Thoughts about death

"Human beings are cute, when they are humans"
“Human beings are cute, when they are humans”

One of the most difficult subjects to discuss or maybe the most difficult of all is the one of death. Death and love are the two common issues in every human life. Yet death instead of love remains most of the times an unbelievably difficult subject to see it in a clear way, to understand it and even more to accept it. Death is the proof that the most frequent, common to all human beings phenomenon cannot be acceptable even if we claim that we are prepared for it. The truth is that no one can be absolutely ready to experience death – their own death or someone else’s death.

The most difficult course during my bachelor studies in Psychology was a selective one (we were not obliged to follow it, it was our choice to have it or not) with title “Psychology of death and mourning”. I remember that I chose to take that course together with some other selective ones with more pleasant and optimistic titles which were about pedagogy, motherhood etc. I can still remember that it was the only course that I wanted to pass it in the first exam period, not because I was bored to read again the same stuff but because I had the feeling that I couldn’t read again all these incredible and unbelievable information regarding death. I have memories of myself crying for about two days before the exams. I cannot say that what I was reading was unpleasant. It was something more, something much deeper: It was painful. I was feeling pain while I was reading about death, I was full of tears when I was reading stories of loss of various people. The mourning which was coming out of the pages was enough to feel my bones “hurt”. Are there psychologists who choose death as a subject of their studies and job for their whole life? That is something that until nowadays makes me wonder and also admire some psychologists.

A mental health professional who is occupied with death is like an acrobat on a stretched rope. He/she should be completely balanced. If he/she makes one mistake the following result won’t be good. He/she should conserve his/her empathy to help the “broken” human being next to him/her and at the same time he/she should be emotionally completely out of this. Of course that is something that all the mental health specialists should do it, but a professional who chose to specialize in Psychology of Death cannot be as relaxed as others, he/she should always keep the balance.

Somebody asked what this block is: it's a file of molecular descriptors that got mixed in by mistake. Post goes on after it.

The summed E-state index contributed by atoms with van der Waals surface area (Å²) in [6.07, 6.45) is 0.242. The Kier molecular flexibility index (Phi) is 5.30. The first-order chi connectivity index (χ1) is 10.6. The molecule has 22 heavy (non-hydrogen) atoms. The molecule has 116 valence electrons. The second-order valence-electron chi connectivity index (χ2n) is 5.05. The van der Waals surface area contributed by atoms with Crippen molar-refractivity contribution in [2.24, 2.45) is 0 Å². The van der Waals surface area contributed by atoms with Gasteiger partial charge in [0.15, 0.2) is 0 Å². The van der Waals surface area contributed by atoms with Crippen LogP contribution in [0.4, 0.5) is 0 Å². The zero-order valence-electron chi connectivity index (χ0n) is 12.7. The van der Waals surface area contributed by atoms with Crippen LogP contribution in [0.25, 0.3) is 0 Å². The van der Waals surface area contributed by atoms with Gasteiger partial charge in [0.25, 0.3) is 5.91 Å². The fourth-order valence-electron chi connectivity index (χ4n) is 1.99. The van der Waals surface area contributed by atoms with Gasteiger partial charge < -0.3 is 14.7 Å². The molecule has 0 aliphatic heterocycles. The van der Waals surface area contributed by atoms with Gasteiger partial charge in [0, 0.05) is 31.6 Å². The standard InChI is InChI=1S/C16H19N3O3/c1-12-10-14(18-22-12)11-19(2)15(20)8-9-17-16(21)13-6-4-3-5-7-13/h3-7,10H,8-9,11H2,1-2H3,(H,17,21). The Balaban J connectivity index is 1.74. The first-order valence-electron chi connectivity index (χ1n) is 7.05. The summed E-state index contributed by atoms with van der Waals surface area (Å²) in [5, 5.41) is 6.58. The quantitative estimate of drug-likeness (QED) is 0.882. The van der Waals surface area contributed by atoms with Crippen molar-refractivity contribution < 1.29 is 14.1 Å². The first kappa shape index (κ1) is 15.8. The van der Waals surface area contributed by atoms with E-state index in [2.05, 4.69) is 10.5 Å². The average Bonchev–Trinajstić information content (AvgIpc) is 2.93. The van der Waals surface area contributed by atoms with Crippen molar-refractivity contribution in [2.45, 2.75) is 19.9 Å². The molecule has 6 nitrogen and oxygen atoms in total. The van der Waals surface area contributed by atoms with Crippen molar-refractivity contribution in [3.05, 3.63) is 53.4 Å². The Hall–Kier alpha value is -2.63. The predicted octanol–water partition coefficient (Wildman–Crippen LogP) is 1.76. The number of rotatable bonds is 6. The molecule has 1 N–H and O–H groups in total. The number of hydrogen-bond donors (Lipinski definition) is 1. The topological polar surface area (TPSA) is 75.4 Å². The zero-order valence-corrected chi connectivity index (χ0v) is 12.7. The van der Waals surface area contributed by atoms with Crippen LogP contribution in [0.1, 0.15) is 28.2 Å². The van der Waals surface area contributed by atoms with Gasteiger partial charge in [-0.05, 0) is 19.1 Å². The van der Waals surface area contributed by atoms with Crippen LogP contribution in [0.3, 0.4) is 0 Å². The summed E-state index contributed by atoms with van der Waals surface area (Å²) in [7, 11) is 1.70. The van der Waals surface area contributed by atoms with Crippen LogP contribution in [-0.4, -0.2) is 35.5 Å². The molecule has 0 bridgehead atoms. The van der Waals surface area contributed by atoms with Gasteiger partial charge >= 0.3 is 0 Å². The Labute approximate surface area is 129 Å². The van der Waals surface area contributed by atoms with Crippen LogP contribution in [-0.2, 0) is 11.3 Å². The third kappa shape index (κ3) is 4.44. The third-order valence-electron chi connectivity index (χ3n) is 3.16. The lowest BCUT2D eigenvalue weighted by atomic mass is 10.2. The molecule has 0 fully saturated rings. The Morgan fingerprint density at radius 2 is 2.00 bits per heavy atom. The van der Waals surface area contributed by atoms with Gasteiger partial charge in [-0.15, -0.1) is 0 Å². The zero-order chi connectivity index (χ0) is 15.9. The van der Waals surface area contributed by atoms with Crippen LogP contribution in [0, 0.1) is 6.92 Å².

The biggest problem regarding death is that you cannot find a beginning or an end to it. It is not like life which starts and ends in specific moments. Life can be bounded. Death cannot. Death is the completely unknown since no matter how much we say about it, basically we don’t know anything about nature of death. The only thing we realize is sudden appearance of death in our lives – or maybe not since death is here when there is no life and vice versa? Also “death is life” a quote says. But who can actually say what is death and where life ends in order to start the eerie era/area of death?

Most people don’t like the idea of death – not only the idea of their personal deaths but also the idea of other people dying. There are few who want to figure out more about death and everything regarding it, probably due to a personal internal need. Many people that want to “research” death issue don’t necessarily make peace with it. Maybe they need information in order to understand or feel the delusion of control upon the granted, the inevitable. “All that arises will eventually cease” Buddha said and contained dozens of different meanings in one phrase.  Every time I read these words I simultaneously think two things. I realize the short duration of everything that begins, lives and ends and our eternal “naivety”(?) to forget the only sure data we have from the moment we get born.